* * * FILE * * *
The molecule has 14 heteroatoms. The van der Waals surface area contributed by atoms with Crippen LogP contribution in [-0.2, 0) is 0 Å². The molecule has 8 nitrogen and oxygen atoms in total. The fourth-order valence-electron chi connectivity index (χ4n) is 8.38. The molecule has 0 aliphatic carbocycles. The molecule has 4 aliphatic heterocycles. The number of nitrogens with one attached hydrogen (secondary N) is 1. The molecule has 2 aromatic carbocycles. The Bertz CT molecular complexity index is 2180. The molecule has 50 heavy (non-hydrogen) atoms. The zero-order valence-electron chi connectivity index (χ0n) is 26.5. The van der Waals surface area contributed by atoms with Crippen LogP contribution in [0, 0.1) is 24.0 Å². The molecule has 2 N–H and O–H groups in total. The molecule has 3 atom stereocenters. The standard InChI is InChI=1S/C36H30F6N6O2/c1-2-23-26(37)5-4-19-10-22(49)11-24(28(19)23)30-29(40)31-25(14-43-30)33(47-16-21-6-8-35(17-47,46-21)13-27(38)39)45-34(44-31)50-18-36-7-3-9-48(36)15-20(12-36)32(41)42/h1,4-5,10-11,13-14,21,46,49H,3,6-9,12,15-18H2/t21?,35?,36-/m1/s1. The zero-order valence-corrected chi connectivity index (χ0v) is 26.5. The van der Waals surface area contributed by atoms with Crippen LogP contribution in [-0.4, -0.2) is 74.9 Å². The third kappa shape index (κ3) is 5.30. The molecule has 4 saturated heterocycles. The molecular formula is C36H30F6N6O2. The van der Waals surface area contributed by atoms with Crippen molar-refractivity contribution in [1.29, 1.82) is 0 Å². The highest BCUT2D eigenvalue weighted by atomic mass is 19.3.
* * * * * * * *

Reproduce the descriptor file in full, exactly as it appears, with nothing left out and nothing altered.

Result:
The molecule has 14 heteroatoms. The van der Waals surface area contributed by atoms with Crippen LogP contribution in [-0.2, 0) is 0 Å². The molecule has 8 nitrogen and oxygen atoms in total. The fourth-order valence-electron chi connectivity index (χ4n) is 8.38. The molecule has 0 aliphatic carbocycles. The molecule has 4 aliphatic heterocycles. The number of nitrogens with one attached hydrogen (secondary N) is 1. The molecule has 2 aromatic carbocycles. The Bertz CT molecular complexity index is 2180. The molecule has 50 heavy (non-hydrogen) atoms. The zero-order valence-electron chi connectivity index (χ0n) is 26.5. The van der Waals surface area contributed by atoms with Crippen LogP contribution in [0, 0.1) is 24.0 Å². The molecule has 2 N–H and O–H groups in total. The molecule has 3 atom stereocenters. The standard InChI is InChI=1S/C36H30F6N6O2/c1-2-23-26(37)5-4-19-10-22(49)11-24(28(19)23)30-29(40)31-25(14-43-30)33(47-16-21-6-8-35(17-47,46-21)13-27(38)39)45-34(44-31)50-18-36-7-3-9-48(36)15-20(12-36)32(41)42/h1,4-5,10-11,13-14,21,46,49H,3,6-9,12,15-18H2/t21?,35?,36-/m1/s1. The zero-order valence-corrected chi connectivity index (χ0v) is 26.5. The van der Waals surface area contributed by atoms with Crippen LogP contribution in [-0.4, -0.2) is 74.9 Å². The third kappa shape index (κ3) is 5.30. The molecule has 4 saturated heterocycles. The molecular formula is C36H30F6N6O2. The van der Waals surface area contributed by atoms with Crippen molar-refractivity contribution in [1.29, 1.82) is 0 Å². The highest BCUT2D eigenvalue weighted by atomic mass is 19.3.